The other day I blogged about the groovy flickr app that let's you to type in a word and then gathers all the images tagged with that word. Well I've been playing with the tool and LOVING it. It's so fun and it's amazing how many images of dogs or graffiti or embroidery that are out there. Literally hundreds of thousands of them. Interestingly though, there aren't hundreds of thousands of images of diabetes. There are barely thousands. Around 3,000 images to be exact. Now when I think about how many people have diabetes, my first thought is that there should be lot's more. But then I think, hm, maybe it's not the funnest thing to photograph. And frankly, once I'm done with taking care of all the stuff I have to take care of just to manage the disease, spending time photographing it is probably the last thing I want to do. It's much funner to photograph flowers or my cat or friends at a party, right?
But then I got to thinking. Maybe one of the reasons this disease is so invisible to the world, is because, well, it actually is invisible. Meaning it's not really captured or shown much. There's no real picture of it. 600,000+ images of dogs, 3,000 images of diabetes. Hm. Calvin's video moved me so much because I saw him, but I also saw myself in him, as I watched his story. It was visible to me through a media I'm totally familiar with. Film, video, pictures. As human beings, we're visually oriented by nature. Yet, if very few actual PICTURES exist of diabetes, how do others (or even ourselves for that matter) really SEE it. We've all commented on our blogs, in one form or another, that the act of making this experience visible has helped us immensly. Visibility does help. It helps me see my experience from the outside in. It helps me see others experiences and empathize, learn and be comforted that I am not alone.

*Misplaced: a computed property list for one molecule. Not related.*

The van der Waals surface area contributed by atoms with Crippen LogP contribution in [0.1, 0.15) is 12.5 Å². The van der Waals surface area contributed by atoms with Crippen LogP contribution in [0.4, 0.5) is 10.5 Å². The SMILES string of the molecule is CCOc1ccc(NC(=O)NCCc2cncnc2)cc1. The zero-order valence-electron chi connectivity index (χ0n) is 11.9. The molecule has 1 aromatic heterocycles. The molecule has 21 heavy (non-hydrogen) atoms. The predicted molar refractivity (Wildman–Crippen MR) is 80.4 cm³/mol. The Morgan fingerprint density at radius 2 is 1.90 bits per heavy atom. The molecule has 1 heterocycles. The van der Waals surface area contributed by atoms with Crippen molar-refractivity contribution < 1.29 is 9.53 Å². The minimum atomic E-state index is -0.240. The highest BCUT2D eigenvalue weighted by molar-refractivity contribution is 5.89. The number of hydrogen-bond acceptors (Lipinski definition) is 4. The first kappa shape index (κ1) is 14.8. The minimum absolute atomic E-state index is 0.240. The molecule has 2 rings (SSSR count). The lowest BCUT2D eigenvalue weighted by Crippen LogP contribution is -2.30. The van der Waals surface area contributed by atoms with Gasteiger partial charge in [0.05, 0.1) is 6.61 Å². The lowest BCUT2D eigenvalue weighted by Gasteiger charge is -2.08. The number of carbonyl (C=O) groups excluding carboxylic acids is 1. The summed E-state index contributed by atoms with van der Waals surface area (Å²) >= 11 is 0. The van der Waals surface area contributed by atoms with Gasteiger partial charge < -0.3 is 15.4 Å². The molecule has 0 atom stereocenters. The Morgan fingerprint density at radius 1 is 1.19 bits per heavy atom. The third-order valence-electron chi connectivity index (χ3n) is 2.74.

So I've been thinking that I'm going to start taking a few pictures a week to try to capture and make my life with diabetes more visible. I'm not going to get hard core about it and say "I need to take a photo a day" (though I think that would be cool to see too). I'm going to start small and see where it takes me. At the very least it'll add some more visible images of diabetes to the 3,000 ones that already exist on flickr. It'd be cool, if anyone else out there wants to try this too. I'll set up a flickr set of my images and a flickr pool called diabetes made visible for anyone else who wants to add their pics to the pile. It could be an open source, collective type "documentary" of diabetes...or not. We'll see where it goes. We'll see what becomes visible. We'll just see, which is the point really.